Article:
The charges against Lawson were the result of months of hard work by Salt Lake County District Attorney Sim Gill, Davis County District Attorney Troy Rawlings, and investigators from the FBI and the Utah Department of Public Safety.  At the time of Lawson’s arrest, Troy Rawlings said, “The very nature of the [racketeering] charge means Mr. Lawson wasn’t acting alone or in a vacuum.  However, nobody else has been charged to date and all inferences beyond that point would be unfair to comment on.”  While Rawlings would not make any further comment about Lawson’s alleged accomplices, we know now that both Shurtleff and Swallow were subsequently charged with similar crimes, including engaging in a pattern of unlawful activity.  Shurtleff’s case was recently dismissed, while the case against Swallow marches on.

Lawson Waives Preliminary Hearing

In April, Lawson appeared in Third District Court for what was supposed to be a three-day preliminary hearing.  However, at the outset of the hearing, Lawson waived his right to a preliminary hearing, instead opting to go to trial.  The court thereafter set an arraignment for June 20th.  Lawson pleaded guilty to all of the charges against him at the June 20th hearing.  A status hearing was set for August 15th to discuss further issues in the case.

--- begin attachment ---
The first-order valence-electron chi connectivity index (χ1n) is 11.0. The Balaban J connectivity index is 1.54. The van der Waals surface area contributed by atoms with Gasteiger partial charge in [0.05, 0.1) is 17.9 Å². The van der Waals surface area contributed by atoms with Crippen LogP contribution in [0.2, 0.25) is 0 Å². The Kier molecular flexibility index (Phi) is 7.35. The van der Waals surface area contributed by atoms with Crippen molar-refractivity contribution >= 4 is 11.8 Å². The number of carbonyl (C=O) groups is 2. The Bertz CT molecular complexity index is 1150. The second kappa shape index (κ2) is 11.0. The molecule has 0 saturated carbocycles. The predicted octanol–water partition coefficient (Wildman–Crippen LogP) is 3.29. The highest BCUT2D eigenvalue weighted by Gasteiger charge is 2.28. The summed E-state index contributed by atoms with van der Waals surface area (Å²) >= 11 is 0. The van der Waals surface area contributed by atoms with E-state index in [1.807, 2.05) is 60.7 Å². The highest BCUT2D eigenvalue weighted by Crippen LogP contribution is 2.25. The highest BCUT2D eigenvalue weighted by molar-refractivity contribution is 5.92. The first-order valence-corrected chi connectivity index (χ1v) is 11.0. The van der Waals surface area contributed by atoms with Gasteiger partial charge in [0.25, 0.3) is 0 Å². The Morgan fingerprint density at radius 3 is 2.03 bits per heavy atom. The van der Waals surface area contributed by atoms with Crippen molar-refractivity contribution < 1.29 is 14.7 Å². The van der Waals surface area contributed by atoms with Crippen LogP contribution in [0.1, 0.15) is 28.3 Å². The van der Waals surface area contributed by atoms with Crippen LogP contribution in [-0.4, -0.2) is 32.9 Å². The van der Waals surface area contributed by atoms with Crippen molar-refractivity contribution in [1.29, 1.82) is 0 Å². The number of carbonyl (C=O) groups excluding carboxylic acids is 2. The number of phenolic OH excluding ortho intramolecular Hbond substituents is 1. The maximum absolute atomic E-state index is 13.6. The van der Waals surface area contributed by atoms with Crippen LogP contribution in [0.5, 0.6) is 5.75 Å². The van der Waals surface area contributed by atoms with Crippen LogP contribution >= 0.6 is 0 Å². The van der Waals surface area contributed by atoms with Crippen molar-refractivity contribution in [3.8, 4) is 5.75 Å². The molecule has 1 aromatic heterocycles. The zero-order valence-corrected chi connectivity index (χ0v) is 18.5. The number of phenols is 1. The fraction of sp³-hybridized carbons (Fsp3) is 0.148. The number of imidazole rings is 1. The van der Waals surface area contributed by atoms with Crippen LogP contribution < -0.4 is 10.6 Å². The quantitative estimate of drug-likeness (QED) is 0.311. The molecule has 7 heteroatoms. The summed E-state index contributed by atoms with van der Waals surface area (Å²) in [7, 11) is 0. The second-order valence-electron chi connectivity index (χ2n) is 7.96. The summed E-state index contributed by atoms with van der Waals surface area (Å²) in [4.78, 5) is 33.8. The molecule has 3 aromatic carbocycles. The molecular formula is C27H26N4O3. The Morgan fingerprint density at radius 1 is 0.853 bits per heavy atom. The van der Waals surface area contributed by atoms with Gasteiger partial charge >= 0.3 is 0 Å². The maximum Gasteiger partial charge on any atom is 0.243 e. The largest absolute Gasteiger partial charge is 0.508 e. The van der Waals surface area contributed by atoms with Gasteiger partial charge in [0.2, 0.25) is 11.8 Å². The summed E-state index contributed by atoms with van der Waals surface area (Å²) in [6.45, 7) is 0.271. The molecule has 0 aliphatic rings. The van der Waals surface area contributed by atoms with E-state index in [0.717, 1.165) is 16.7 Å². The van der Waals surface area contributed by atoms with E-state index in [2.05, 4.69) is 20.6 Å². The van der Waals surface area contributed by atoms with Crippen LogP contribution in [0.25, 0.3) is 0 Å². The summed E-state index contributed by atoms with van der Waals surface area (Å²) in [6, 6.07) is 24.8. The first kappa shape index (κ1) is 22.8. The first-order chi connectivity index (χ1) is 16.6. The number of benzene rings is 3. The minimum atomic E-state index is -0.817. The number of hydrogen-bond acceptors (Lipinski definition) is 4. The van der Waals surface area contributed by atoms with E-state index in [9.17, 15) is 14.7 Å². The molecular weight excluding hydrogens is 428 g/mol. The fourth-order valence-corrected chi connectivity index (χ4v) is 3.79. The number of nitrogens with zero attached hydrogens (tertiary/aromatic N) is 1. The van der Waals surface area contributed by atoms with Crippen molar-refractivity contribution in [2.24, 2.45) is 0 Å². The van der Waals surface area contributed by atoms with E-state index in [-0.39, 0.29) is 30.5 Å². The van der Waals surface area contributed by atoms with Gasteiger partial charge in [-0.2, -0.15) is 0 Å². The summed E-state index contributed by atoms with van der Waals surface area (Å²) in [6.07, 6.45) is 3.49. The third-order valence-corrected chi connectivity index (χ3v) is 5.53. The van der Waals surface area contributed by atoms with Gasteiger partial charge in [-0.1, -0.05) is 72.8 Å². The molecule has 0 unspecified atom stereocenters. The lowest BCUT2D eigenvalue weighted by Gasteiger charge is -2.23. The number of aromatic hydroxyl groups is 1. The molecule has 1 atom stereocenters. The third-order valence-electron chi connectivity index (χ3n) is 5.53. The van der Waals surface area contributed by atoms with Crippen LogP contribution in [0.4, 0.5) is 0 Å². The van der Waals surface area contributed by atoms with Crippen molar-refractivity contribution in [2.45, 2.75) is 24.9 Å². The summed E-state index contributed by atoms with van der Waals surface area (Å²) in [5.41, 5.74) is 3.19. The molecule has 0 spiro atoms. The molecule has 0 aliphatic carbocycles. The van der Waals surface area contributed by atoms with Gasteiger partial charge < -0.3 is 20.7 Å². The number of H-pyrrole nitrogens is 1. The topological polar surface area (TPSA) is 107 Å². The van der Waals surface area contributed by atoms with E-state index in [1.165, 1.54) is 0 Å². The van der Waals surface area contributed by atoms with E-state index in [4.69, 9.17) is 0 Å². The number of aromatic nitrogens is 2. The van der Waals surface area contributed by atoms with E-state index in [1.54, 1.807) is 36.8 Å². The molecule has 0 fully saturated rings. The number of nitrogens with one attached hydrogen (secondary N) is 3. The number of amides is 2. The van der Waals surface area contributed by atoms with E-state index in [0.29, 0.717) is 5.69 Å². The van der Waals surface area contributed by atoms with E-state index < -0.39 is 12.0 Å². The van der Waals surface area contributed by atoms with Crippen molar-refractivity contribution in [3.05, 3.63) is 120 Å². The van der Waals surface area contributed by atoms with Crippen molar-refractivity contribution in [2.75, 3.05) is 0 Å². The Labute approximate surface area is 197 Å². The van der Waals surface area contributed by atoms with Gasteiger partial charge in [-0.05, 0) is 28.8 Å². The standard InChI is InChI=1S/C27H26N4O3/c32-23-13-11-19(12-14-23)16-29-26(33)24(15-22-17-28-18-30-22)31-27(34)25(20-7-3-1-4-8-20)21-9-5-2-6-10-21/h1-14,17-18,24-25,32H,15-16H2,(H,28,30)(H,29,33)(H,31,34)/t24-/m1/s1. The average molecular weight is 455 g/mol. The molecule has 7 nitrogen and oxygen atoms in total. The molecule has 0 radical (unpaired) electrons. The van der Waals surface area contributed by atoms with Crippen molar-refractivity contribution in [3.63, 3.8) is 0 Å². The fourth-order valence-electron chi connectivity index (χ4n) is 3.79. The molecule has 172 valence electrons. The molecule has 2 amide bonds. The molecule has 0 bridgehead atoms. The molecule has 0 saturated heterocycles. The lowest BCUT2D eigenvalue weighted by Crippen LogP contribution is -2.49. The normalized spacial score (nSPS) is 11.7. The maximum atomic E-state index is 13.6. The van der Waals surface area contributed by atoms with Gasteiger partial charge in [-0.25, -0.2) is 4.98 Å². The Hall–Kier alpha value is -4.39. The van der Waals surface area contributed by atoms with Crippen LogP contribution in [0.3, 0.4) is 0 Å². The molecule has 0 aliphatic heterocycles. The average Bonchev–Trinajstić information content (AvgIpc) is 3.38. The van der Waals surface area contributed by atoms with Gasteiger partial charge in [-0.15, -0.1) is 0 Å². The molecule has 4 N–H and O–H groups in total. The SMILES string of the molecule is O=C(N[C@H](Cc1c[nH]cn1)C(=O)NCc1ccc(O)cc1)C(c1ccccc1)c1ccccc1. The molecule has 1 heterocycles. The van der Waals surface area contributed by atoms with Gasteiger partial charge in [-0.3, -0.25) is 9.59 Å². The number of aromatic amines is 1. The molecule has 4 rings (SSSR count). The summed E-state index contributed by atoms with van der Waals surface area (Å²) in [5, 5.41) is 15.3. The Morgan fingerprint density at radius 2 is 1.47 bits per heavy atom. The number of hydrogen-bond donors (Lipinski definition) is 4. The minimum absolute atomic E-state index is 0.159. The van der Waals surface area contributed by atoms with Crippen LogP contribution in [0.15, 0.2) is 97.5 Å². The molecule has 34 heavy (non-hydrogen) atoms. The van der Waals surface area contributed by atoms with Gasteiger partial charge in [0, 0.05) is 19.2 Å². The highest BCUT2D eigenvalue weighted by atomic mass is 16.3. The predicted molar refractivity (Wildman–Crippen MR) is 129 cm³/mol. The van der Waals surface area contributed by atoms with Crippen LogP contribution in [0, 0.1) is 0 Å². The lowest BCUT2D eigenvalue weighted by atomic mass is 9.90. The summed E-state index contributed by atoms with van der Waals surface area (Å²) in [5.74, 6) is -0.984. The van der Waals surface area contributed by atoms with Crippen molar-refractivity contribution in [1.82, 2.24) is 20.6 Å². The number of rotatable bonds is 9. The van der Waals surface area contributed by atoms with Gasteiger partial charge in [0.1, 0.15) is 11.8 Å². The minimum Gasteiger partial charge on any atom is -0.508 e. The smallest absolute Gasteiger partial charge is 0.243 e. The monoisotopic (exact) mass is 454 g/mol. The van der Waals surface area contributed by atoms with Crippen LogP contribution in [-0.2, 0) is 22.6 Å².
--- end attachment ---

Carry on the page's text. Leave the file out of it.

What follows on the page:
Lawson’s Trial Set for April 2017

As noted, at the August 15th hearing, the court set a trial date for Lawson’s case in April 2017.  The trial is scheduled for six-day period, beginning April 13, 2017.  Both Shurtleff and Swallow may be called as witnesses in Lawson’s trial.

Preliminary Hearing Set in Social Security Case Against Lawson